Keep in mind that the fundamental factors in commodity markets can be quite different from the factors you are used to if you are a stock trader or foreign exchange trader. This is because these are real “things” and not necessarily about companies or economies. To take an example, several years ago there was a long series of floods along the Mississippi River and the surrounding area of the United States. This had a great effect on the price of wheat because of the floods they became a problem. The destruction of crops reduced the supply of wheat to the market, which naturally led to an increase in prices.
This is why so-called “soft” commodities in futures markets, which are usually products that grow on the ground, can be a little difficult for some traders to negotiate as weather patterns become very important. Usually, when a currency is traded, you don’t have to worry about the weather, unless there is some kind of anomaly like a tsunami in Japan. In general, climate rarely enters the equation for Forex traders. However, traders in agricultural raw materials trading in wheat, maize, soybeans, and many other products are totally dependent on weather reports.
Precious metals are also a completely different financial instrument, as they often react to interest rate expectations from the Federal Reserve. Similarly, the price of metals is directly affected by the strength of the dollar, as most of the larger precious metal markets are denominated in this currency. This is why it is very important that you have knowledge about how the US dollar has high volatility before trading in gold, silver, or other metals.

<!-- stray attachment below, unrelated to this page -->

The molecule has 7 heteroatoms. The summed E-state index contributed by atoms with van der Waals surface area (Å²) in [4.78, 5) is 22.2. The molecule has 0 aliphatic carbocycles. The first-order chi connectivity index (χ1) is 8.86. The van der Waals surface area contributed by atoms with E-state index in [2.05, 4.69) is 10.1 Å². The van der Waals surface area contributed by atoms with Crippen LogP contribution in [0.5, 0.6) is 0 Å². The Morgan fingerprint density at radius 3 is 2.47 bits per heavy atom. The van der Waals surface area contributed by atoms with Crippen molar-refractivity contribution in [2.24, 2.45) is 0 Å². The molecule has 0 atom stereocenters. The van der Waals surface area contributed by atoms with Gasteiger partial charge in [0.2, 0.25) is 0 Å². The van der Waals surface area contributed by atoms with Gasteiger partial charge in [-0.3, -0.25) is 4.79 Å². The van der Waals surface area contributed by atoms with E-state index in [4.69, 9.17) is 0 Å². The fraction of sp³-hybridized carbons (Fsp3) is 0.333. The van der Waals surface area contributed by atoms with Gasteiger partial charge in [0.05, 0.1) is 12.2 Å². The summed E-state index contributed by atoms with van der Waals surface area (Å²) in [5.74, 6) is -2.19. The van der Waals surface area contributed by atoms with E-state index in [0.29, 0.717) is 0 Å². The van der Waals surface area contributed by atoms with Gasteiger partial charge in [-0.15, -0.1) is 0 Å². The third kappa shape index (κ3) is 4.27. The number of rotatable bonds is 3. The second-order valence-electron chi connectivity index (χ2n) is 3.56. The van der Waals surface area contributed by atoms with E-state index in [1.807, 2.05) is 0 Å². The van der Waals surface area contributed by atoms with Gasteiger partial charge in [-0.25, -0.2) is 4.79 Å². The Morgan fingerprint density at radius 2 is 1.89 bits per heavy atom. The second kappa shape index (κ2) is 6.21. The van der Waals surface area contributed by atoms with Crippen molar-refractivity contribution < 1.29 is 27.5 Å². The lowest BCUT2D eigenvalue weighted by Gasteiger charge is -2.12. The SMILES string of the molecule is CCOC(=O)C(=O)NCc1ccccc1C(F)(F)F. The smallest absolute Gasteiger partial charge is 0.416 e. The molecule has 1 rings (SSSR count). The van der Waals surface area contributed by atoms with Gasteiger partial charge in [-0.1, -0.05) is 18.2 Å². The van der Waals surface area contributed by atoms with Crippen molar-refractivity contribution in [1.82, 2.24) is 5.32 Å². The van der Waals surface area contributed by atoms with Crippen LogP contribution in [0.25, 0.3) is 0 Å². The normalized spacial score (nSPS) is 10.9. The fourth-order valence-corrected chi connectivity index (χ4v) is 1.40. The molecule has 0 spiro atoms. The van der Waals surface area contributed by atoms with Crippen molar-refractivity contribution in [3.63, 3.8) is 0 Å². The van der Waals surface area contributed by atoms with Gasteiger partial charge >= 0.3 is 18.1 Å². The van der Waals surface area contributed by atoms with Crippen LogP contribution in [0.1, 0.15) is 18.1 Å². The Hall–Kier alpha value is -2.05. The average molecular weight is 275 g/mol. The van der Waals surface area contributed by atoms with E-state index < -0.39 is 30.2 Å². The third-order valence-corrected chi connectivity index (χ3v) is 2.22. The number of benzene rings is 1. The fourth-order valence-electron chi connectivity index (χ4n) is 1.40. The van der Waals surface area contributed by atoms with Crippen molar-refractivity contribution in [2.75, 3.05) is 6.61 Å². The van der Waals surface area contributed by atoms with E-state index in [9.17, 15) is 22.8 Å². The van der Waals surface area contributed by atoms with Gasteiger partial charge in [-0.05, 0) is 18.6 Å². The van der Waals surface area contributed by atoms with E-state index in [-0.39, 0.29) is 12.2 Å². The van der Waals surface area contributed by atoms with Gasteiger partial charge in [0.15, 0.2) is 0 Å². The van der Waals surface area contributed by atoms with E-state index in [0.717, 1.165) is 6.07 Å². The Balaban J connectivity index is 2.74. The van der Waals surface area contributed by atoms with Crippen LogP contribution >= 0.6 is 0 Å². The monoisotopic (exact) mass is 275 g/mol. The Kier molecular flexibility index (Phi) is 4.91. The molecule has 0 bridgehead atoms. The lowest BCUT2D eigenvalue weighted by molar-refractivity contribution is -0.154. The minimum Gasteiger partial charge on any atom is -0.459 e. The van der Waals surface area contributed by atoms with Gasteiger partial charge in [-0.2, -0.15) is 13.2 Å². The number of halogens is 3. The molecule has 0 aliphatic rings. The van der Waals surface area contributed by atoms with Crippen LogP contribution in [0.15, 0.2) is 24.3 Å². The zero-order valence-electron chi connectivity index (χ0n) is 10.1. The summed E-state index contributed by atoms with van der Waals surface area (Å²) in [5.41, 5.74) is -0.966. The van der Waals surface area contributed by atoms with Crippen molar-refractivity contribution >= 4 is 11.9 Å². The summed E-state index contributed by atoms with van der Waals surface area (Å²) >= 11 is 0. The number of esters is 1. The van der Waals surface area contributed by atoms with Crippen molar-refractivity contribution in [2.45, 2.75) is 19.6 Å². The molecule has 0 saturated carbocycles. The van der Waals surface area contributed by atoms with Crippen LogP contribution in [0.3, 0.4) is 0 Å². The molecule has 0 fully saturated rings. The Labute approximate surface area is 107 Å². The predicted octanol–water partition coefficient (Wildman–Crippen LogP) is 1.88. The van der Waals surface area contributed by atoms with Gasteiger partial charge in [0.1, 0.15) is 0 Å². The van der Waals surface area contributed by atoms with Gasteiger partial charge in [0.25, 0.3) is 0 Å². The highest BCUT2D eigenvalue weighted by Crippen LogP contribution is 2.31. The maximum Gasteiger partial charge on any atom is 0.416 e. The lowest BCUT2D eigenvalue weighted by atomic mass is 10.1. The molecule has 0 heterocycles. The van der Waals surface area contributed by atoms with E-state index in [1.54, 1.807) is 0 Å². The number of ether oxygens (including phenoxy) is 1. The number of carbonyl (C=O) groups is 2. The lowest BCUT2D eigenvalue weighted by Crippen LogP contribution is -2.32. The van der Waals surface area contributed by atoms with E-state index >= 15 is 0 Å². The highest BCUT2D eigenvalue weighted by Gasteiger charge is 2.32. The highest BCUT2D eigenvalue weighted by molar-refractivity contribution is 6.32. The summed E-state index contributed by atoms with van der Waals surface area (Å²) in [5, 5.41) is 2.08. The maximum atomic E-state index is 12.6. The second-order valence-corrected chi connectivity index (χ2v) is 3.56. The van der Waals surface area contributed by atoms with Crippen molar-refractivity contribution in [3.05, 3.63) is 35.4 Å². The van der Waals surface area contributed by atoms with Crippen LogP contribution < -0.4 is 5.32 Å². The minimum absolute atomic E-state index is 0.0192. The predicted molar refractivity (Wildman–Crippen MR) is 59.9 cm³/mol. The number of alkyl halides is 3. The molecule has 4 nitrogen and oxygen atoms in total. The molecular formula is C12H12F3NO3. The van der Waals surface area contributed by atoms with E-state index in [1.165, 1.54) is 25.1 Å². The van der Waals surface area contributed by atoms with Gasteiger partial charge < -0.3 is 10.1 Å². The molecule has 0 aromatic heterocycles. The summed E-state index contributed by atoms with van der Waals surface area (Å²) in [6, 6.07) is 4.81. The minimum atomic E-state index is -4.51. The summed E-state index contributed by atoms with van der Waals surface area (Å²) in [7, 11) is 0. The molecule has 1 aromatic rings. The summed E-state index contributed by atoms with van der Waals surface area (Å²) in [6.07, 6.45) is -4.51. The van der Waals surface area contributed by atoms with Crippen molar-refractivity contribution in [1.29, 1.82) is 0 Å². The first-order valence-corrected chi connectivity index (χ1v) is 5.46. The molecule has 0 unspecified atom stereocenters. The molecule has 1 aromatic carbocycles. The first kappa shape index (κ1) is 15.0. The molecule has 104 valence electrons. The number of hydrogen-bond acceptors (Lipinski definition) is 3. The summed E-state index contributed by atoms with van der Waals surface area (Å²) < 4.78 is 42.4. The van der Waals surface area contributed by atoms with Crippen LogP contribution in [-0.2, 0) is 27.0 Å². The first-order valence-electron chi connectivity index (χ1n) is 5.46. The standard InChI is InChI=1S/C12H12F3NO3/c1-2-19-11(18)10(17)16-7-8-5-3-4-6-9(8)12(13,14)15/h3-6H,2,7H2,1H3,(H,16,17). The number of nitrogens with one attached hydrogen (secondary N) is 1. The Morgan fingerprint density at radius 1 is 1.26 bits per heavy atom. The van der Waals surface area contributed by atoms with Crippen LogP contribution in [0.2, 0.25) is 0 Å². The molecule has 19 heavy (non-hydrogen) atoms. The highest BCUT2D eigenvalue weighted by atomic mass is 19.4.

The Liquidity Varies
Another thing to consider when operating in commodity markets is the liquidity of the market where it is traded. The fact that your futures broker offers the wood markets does not mean that you should participate in them, as they are very illiquid and are usually used for hedging more than for anything else. This would not be the place for retail traders to participate. There is a contrast with the pair of EUR/USD and you can notice that there is a big difference between the opening and closing a position. Many retailers have been adversely affected by the lack of liquidity in a market they do not understand.